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Activists move to block bloated immigration resolution

The plaintiffs say the ballot referral violates the state constitution by including more than one subject in a single vote.


By Joe Duhownik, Courthouse News Service


PHOENIX (CN) — Immigrant advocates urged an Arizona judge on Monday to toss a legislative initiative set to appear on the November ballot they claim includes too many topics for voters to make an informed decision. 


The nonprofit Living United for Change in Arizona sued the state just days after the Legislature passed House Concurrent Resolution 2060, which, if supported by voters, would enforce federal law against border crossings outside legal ports of entry at the state level, make it a felony to submit false citizenship documents to government programs for employers and establish “lethal sale of fentanyl” as a felony act if one knowingly sells a lethal dose. 


The resolution, passed after weeks of controversial debate in both the House and the Senate, is an amalgamation of Republican efforts to get a handle on the southern border while a Democratic governor fights them at nearly every turn. The result is “plucked from four other bills the Legislature couldn’t pass in this session,” Poder in Action attorney Andy Gaona told Maricopa County Judge Scott Minder in a Phoenix courtroom Monday morning. Poder in Action saw its lawsuit against the state consolidated with Living United’s. 


In a preliminary injunction hearing, the plaintiffs accused the Legislature of “logrolling” — forcing a decision from voters on one topic by connecting it to a more favorable decision within the same vote.


“You can’t make them choose,” Living United for Charnge's attorney James Barton told Minder. “You can’t say ‘If you wanna regulate fentanyl this way, then you gotta regulate library cards that way.’”


Instead, ballot referrals sent to voters must abide by Arizona’s single subject law, meant to prevent voter confusion and forced choices between competing interests.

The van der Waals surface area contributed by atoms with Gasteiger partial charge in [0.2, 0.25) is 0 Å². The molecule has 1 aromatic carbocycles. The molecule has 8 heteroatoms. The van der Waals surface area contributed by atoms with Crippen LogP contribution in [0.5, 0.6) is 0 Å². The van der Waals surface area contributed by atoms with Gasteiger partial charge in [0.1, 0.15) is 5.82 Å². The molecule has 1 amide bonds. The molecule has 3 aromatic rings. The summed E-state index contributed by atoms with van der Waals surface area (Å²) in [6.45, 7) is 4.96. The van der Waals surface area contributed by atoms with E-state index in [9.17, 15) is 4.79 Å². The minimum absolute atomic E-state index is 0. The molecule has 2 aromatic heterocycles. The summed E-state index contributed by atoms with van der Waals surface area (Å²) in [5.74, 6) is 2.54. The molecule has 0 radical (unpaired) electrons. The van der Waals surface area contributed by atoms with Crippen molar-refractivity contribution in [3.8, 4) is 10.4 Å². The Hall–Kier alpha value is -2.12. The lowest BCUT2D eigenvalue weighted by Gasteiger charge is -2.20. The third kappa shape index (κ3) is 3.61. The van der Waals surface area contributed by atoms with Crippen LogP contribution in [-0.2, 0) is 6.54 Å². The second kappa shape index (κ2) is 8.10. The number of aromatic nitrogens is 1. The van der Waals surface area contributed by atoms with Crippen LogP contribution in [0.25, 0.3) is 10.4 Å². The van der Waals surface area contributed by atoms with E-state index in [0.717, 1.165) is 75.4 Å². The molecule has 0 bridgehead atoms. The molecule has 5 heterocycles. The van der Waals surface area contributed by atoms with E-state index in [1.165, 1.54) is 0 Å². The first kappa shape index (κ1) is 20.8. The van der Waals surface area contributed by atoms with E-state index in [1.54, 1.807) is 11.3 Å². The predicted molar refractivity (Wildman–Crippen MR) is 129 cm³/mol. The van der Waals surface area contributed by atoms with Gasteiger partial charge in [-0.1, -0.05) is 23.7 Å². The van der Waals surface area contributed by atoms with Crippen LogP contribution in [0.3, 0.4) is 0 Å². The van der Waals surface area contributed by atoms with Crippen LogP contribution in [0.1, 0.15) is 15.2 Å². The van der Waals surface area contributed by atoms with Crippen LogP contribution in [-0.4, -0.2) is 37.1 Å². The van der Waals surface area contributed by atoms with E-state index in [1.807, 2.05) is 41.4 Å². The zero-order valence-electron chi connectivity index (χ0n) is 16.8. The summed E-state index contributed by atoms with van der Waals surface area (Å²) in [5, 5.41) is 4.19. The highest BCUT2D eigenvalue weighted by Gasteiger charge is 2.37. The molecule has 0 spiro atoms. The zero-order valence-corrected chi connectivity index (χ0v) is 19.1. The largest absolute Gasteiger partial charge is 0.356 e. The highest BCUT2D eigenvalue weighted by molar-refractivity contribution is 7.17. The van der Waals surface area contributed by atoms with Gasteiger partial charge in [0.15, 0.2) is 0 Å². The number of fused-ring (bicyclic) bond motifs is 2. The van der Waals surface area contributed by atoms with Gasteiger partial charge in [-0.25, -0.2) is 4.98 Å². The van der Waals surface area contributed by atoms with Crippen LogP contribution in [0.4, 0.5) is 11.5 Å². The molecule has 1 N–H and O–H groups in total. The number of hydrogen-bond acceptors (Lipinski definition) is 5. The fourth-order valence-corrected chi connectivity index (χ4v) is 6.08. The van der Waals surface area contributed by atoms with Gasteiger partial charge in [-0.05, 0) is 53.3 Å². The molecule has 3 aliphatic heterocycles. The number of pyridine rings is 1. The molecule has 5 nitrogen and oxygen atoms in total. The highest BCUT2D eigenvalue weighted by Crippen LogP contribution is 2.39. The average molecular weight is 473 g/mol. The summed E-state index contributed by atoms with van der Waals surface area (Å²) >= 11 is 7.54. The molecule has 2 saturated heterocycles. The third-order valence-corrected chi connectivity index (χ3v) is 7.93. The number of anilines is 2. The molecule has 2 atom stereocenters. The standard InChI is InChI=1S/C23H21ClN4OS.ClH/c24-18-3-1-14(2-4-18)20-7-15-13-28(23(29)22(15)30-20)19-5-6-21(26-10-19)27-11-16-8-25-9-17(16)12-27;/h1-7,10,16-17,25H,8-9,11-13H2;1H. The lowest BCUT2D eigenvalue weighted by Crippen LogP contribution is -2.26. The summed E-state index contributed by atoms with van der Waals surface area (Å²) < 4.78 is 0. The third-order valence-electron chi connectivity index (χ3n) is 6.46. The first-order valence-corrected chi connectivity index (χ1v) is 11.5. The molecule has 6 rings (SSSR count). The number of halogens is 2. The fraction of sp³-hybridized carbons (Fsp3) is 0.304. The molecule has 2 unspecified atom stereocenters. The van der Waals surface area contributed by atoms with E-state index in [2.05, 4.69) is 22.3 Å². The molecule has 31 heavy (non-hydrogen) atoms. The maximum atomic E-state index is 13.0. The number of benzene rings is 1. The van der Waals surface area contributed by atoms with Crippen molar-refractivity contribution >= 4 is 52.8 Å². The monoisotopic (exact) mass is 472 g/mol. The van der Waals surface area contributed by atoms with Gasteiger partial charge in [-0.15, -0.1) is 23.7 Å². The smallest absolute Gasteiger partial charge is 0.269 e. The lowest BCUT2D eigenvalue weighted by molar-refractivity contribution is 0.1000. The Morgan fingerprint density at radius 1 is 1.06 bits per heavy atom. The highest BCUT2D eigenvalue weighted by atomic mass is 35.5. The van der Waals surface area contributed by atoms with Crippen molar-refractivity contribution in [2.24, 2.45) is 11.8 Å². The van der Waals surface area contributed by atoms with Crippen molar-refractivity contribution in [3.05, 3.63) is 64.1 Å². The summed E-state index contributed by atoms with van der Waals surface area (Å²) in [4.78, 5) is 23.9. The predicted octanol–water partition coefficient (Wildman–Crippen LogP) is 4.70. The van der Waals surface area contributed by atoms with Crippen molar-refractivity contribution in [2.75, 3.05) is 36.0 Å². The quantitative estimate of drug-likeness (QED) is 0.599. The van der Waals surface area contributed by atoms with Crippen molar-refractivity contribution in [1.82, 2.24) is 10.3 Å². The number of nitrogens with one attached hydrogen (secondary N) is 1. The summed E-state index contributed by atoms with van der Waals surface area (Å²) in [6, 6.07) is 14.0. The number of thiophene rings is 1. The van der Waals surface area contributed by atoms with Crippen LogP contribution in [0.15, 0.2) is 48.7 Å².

But the Legislature provided a subject that Minder seems sympathetic to.

“Smuggling at the border — smuggling people and drugs,” defense attorney Kory Langhofer said on behalf of Senate President Warren Petersen and House Speaker Ben Toma, who intervened in the case as defendants. The state of Arizona and Secretary of State Adrian Fontes take no official position and made no arguments Monday. 


The fentanyl provision includes an affirmative defense if the fentanyl sold is made in the U.S. or imported legally into the U.S. While Democratic lawmakers complained that the added defense is meaningless since it is often impossible to tell where the drug came from, Langhofer said the defense proves the Legislature’s intent. 


“Once you add in the affirmative defense, I think this becomes a very easy decision whether it relates to the topic of smuggling across the border,” he said. He added that it doesn’t matter how infrequently that defense may be invoked. 

Citing the Drug Enforcement Agency’s statements that most fentanyl in the U.S. flows through Mexico, Minder asked Gaona why fentanyl can’t fit neatly into the subject of border smuggling. 


Gaona countered that while fentanyl is related to the border, so are any other illegal products that come from Mexico. If the Legislature wanted to pass a resolution restricting multiple illegal items flowing from Mexico, it could do so, he said. But connecting that to a person’s legal status has no relevance. 


Barton added that provisions on whether people can receive public benefits and on the sale of fentanyl are “divergent topics,” and both are unrelated to whether a person crossed illegally. He said the provisions need to relate to one another more specifically.


“It can’t just be an academic game where you can just draw a circle big enough with your words to capture everything,” he said. 


But Langhofer said the Legislature can essentially do just that. As long as each provision can connect back to the main subject, in this case border smuggling, each provision doesn’t need to interrelate to one another. 


“The problem at the southern border is a broad topic,” he conceded. “There’s a lot that flows from it. But it’s not limitless.”


Minder repeatedly asked the plaintiffs' attorneys why the subject can’t be as broad as the Legislature makes it out to be, hinting at his agreement with the intervening parties. 


He said he expects to make a decision by the end of the week.


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